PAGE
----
rations, favors and programs will all be
carried out in the fraternity colors. The
fraternity has chapters at DePauw, Pur
due, Indiana, Wabash and Butler.
Oh, Well, We Can
Wear the Old ’Uns
CHICAGO, March 20.—Last season"!*
suits, shiny and worn, may yet be tbo,
style In men's clothing for spring and
The annual conference here between
officers of the National Wholesale Clo.
thlers’ association and the National Re
tall Clothiers’ association did not decide
to lower the price ,of suits. Members
tried to formulate plans to prevent fur- ;
tber Increase, however.
“The price of men’s clothes Is nqt too
high,” said Irving Crane, New York, sec- j
retary of the wholesaler’s association.
“The price is controlled now as it has ;
always been, by the economic factors |
of supply and demand and cost of pro- j
duction. That’s the whole to
the price question of any commodity.”
Pastor O. K.’s Fishing
Sunday After Church
BALINA, Kas., March 20.—This city
possesses a preacher whom every angler
In Kansas can praise. He Is Rev. Arthur
DUllnger, pastor of the First Christian i
church—and he believes it is all right i
for a man to go fishing on Sunday, pro- j
Tided he first goes to churah.
"I fall to see where we get the idea i
that the man or boy who goes fishing on I
Sunday Is bound straight for the warm i
place,” DUllnger says. “It doesn't say
so in the Good Book, and for my part 1 j
think there is not as much harm sitting
on the bank of somo quiet stream fishing
as there Is In rushing over the road at
a high rate of speed in an automobile
and burning up good money for gasoline.
“We have worked up a lot of useless
theories about the observance of the Sab
bath and thiß Idea about never going fish
ing or indulging in any other legitimate
enjoyment on Sunday afternoons after
church worship in tho morning is one oi
‘Aint Got No Nationality 9
CHICAGO, March 20. —Having to go
to school, and wear shoes and
perform various irksome household
duties do not appeal to pretty 14-
year-old Mary Ledbetter and she
wants to go back Just as soon as
possible to the freedom of her be
loved mountains of Tennessee.
Mary today was the center of a
hotly contested case In the Juvenile
court here. She charged that she
was kidnaped several months ago by
Mrs. Blanche Lataar, and brought
from Rock wood. Team, to Mrs. Lat-
Business Man Scores Com
mercializing North Meridian.
It is time for representative business
men of the city to Join bands in an
effort to stop the commercializing of
North Meridian street, according to K.
Barlow Hatfield, president of the. Hat
field Electric Company.
In a letter to the park board. Mr. Hat
field protested against the service 1 sta
tion and the assembly plant now under
contemplation for building at the corner
of Meridian street and Maple Road boule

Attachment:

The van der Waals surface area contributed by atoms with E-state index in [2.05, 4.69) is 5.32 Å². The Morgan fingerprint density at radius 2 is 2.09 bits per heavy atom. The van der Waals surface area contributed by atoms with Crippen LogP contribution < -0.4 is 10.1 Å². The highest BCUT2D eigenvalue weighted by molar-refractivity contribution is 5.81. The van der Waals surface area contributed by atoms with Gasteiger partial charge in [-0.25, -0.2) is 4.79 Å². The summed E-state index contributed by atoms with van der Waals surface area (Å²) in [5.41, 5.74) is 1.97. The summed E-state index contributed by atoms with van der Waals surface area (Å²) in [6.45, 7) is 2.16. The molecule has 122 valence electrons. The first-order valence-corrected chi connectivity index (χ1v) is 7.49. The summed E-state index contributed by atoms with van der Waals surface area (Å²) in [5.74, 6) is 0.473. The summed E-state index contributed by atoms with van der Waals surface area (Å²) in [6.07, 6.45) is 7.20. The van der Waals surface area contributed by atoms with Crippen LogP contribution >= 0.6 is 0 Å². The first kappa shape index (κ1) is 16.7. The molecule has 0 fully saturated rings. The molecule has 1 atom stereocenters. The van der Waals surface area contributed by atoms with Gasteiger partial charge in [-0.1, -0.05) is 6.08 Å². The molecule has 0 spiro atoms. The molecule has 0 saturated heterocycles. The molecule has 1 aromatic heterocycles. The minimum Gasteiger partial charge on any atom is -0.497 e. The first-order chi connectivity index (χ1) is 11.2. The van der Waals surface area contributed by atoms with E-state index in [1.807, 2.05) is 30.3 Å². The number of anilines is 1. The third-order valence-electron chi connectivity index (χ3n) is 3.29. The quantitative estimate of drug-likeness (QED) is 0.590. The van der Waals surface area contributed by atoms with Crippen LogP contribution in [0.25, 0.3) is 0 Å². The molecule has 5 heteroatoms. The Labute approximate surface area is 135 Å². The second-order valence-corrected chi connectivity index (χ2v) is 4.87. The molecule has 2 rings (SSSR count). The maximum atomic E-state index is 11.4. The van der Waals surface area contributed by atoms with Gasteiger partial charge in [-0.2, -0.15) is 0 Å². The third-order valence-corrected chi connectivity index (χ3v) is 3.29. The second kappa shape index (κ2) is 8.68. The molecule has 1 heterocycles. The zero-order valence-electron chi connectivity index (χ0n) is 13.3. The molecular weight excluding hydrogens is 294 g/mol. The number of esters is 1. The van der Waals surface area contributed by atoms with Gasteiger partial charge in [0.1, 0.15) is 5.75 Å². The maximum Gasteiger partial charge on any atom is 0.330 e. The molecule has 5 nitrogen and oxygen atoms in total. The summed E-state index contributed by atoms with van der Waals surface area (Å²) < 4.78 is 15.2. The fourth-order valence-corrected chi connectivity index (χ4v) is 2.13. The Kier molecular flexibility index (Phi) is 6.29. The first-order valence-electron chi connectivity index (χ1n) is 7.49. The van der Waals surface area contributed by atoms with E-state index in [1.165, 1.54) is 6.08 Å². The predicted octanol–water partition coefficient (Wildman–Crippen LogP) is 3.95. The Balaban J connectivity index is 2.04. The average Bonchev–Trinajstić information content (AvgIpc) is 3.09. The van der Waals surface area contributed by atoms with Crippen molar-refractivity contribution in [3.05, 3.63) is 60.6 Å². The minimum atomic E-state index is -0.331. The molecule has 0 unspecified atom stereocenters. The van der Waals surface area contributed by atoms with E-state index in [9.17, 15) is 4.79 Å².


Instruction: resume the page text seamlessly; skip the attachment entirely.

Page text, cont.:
vard. He also advocated a zoning sys
tem for the entire city.
The idea of a city zoning commission,
prescribing exclusive residence and ex
clusive factory districts, was first sug
gested during u controversy over the
proposed building of the Cralg-Hunt
Motors Company assembly plant at
Thirty-eighth and Meridian streets.
(Continued From Page One.)
going to try to get the eoimtry’s ear
before Wilson can.
In the democratic ranks Bryan is op
posed to Wilson on the question of
! In the G. O. IV, Johnson Is running for
president on an anti-treaty, anti-league
platform, while Lodge, Will Hays, Taft.
Root and the other leaders want the
j treaty with reservations. At Chicago
will come the test.
A joint resolution declaring rhe re
sumption of a state of peace between the
United States nnd Germany was intro
duced in the house today by Representa
tive Tinkham of Massachusetts.
While repealing the Joint reeolation
adopted April 6, 1917, declaring war. It
Is provided that Germany must recog
nize all rights which the United States
might have gained under the treaty of
Versailles hail this country ratified the
treaty. If Germany should fail to do
this the president is empowered to re
taliate by prohibiting by proclamation
that resumption of trade relations or the
extension of loans or credits.
Should the peace of Europe be again
threatened, the Tinkham resolution de
clares this country would regard such an
International development with “grave
concern nnd deal with it as the exigencies
of the situation demanded." There is no
pledge of military participation which
would commit the United States to a
definite alliance in the event of a future
European war.
The session of the senate which finally
and unalterably (in the opinion of many
senators) put the treaty Into the cam
paign was devoted largely to oratory on
which the political aspects of the situa
tlon were not overlooked.
When the votes on ratification were